Although it informs, the Alexander Technique leaves the choice of activity (or response) up to you.

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It doesn’t have mandatory movements, patterns, or physical exercises. Instead, the Alexander Technique brings practical intelligence to the things you choose to do; to include more skilled use of yourself in activity - and to grow through the process.

But should I exercise? What about Tai chi? Bodyweight Training? Dance? Meditation? Etc.. Are these in line with the Alexander Technique?

Yes.

Because it deals with balance, posture, movement, and awareness of how thought and physical responses interact it can be applied to a surprising number of things. Most activities you choose can become a framework for your practice.

These things might include work tasks, performance, exercise, communication and social interaction, or everyday activities and movements.

The difference from how you normally do these activities is that instead of doing them unconsciously - you practice placing just enough attention on yourself in activity (in particular to your neck-head-back in relation to your ground) to foster the whole body response as you do these things.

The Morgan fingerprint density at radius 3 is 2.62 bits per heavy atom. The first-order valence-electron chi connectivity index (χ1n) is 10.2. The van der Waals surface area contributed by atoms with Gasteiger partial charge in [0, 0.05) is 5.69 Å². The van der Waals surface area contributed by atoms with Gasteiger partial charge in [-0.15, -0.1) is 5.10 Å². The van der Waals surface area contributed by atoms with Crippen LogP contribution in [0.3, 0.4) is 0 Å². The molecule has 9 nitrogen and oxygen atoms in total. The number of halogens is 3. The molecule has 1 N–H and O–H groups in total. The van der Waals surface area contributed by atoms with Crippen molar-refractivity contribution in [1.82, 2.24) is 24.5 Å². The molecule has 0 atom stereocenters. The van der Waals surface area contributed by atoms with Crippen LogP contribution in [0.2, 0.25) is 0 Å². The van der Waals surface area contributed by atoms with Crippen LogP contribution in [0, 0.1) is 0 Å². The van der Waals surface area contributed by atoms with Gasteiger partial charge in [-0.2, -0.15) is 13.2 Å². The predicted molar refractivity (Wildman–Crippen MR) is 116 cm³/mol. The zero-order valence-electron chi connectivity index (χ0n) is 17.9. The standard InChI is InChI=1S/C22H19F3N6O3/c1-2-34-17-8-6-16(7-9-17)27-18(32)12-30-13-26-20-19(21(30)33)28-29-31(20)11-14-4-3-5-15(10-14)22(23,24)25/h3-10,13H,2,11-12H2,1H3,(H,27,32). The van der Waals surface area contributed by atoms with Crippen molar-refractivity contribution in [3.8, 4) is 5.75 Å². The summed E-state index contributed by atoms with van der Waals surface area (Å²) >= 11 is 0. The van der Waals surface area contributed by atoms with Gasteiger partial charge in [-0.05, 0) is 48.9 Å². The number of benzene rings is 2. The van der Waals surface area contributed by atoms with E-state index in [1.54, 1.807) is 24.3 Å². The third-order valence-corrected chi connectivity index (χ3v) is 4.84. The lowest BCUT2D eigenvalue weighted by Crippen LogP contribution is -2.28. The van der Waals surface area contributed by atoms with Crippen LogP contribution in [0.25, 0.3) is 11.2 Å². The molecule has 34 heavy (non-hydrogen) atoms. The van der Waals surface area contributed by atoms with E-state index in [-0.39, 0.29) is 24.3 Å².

This practice acts like a flashlight to your awareness to help you discover the personal ways you may be limiting yourself through overly compressing/ collapsing/ or tensing yourself in these actions. To discover how you get in the way of your full stature, and to influence a change in the pattern of your movements and action through conscious attention (to encourage the whole self to respond with length and expansion) is the game.

Going ‘UP’

Going ‘Up’ is a fundamental experience of the Alexander Technique.

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Cultivating this ‘whole body response to gravity’ is a central aim of both the Alexander Technique lesson and of a personal Alexander Technique practice; and how to tap into this response during your everyday life is a real skill.